November 15, 2021 - 6:00pm

The crisis on Poland’s border is also being felt by its western neighbour. Many of the 20,000 migrants estimated to have crossed into the EU via Belarus since the middle of October are headed for Germany and reaching its borders in increasing numbers. Yet the response in Berlin has been muted.

Last week, German chancellor Angela Merkel tried to intervene with a phone call to Moscow, from where Belarus might be reined in. She told Vladimir Putin that the situation was “completely unacceptable” as the “instrumentalisation of migrants against the European Union by the Belarusian regime is inhumane.” She ordered Putin to shorten Lukashenko’s leash.

Since then, hundreds of migrants have broken down sections of the border fence between Belarus and Poland. Polish border troops were blinded with strobes and lasers by Belarusian soldiers as the latter aided yet more migrants across. And the Polish Prime Minister, Mateusz Morawiecki, has pleaded for ‘concrete steps’ from NATO. It seems Merkel’s words fell on deaf Russian ears.

Lukashenko remains unimpressed. While seemingly reprimanded by Putin on Saturday for threatening to cut off gas pipes to Europe, some of which run from Russia through Belarus, he has been as belligerent as ever. He called the EU leaders ‘bastards’ and even demanded to be given nuclear-capable Iskander missile systems by Russia.

So why does Merkel think a phone-call to Moscow will change anything? Why does her foreign minister Heiko Maas imagine that Minsk will be impressed by a vague threat that the EU will act “decisively against the perfidious and inhuman behaviour of Lukashenko and his allies”? 

The answer lies in the historically fraught Russo-German relationship. As the Russia expert John Lough has pointed out in his recent book, Germany’s Russia Problem, ‘any conflict with Russia is deeply discomforting, and arouses emotions that impede clear thinking and consistent action.’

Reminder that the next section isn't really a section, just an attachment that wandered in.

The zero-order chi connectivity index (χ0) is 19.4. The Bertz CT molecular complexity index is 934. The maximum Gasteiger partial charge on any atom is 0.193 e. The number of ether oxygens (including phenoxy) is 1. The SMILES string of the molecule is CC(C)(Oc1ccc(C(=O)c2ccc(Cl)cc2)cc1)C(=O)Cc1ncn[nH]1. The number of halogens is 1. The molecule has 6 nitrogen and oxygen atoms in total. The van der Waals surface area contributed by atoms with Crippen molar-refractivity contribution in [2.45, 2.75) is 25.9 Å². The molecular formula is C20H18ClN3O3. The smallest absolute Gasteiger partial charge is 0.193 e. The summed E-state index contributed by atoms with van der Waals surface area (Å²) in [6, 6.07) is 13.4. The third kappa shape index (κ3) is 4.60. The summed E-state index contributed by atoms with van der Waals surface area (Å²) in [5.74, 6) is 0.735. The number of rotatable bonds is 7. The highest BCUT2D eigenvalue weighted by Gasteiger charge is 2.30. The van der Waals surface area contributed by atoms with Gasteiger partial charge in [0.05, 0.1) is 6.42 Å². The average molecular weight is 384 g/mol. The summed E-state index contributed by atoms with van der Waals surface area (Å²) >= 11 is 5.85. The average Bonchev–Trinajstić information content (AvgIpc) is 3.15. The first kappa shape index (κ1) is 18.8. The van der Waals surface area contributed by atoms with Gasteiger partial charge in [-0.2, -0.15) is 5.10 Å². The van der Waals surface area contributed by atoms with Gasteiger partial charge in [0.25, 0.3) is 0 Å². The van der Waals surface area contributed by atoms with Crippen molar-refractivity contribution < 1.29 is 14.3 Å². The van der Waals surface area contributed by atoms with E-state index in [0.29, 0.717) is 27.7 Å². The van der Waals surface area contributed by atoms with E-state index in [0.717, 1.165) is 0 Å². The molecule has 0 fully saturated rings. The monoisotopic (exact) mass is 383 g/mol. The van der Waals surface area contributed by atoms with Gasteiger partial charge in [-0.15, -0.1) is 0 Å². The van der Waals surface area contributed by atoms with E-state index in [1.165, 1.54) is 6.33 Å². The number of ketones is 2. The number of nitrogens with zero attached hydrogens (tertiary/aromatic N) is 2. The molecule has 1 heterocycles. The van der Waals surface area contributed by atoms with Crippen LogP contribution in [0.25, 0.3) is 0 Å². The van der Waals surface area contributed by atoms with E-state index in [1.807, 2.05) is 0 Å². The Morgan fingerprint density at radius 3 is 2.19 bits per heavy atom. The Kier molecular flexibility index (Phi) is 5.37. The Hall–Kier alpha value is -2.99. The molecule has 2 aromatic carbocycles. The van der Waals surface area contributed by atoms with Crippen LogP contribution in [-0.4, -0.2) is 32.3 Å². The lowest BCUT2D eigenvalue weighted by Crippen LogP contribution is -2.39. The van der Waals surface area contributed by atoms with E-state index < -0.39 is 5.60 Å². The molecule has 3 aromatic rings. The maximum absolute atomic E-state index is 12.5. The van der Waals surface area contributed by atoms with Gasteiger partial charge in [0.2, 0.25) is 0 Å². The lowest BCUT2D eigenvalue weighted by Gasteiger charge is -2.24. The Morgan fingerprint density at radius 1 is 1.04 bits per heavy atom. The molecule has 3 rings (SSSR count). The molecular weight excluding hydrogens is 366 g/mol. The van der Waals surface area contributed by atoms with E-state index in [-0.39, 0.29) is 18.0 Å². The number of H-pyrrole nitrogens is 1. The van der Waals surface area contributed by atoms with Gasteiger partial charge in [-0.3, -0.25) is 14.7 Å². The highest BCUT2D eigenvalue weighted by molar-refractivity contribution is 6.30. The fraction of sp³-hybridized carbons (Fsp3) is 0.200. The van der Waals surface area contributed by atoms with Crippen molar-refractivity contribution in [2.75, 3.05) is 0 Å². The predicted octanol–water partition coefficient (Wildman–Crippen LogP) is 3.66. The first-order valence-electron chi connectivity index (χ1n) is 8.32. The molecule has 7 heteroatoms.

Even Otto von Bismarck, who founded the German nation state in 1871, said that the secret to successful foreign policy was “a good treaty with Russia”. Since then, events in the 20th century have added darker layers to this complex relationship. The brutality of German crimes on the Eastern Front during the Second World War, in particular, has created a residual level of guilt in the German mind, while Russia’s role in aiding German reunification in 1989 has further complicated matters.

Raised in East Germany, Merkel herself spent the first three decades of her life being told about the debt Germans owe to Russia for their liberation from Nazism. She excelled in Russian at school and still speaks the language fluently. She famously has a portrait of Catherine the Great on her desk in the chancellery. Her admiration for Russia is deep and real.

This partially explains why the energy dependency on Russia is not met with alarm in Berlin. In the eyes of German business, economic ties bind Russia to Europe as much as the other way around. The German embassy in Moscow is the country’s biggest diplomatic outpost in the world and pays a huge body of staff to engage with every aspect of Russia.

But Berlin will have to wake up to the reality that Putin’s Russia has interests that are not aligned with Germany’s. A friendly phone-call to Moscow is not going to change that.

There is some hope that Merkel’s likely successor Olaf Scholz and his emerging centre-Left coalition might take a harder stance. Scholz has called for a new tougher ‘Ostpolitik’ towards Russia. Robert Habeck, co-leader of the Greens, already voiced support for arms sales to Ukraine, and his colleague Annalena Baerbock has indicated that she wants a more ‘principled’ foreign policy towards Russia and China due to their records of human rights issues. 

Can a new German government really drive a stake into the old heart of German Russophilia? Perhaps the way the country responds to the situation in Belarus will offer the first clues.

Katja Hoyer is a German-British historian and writer. She is the author, most recently, of Beyond the Wall: East Germany, 1949-1990.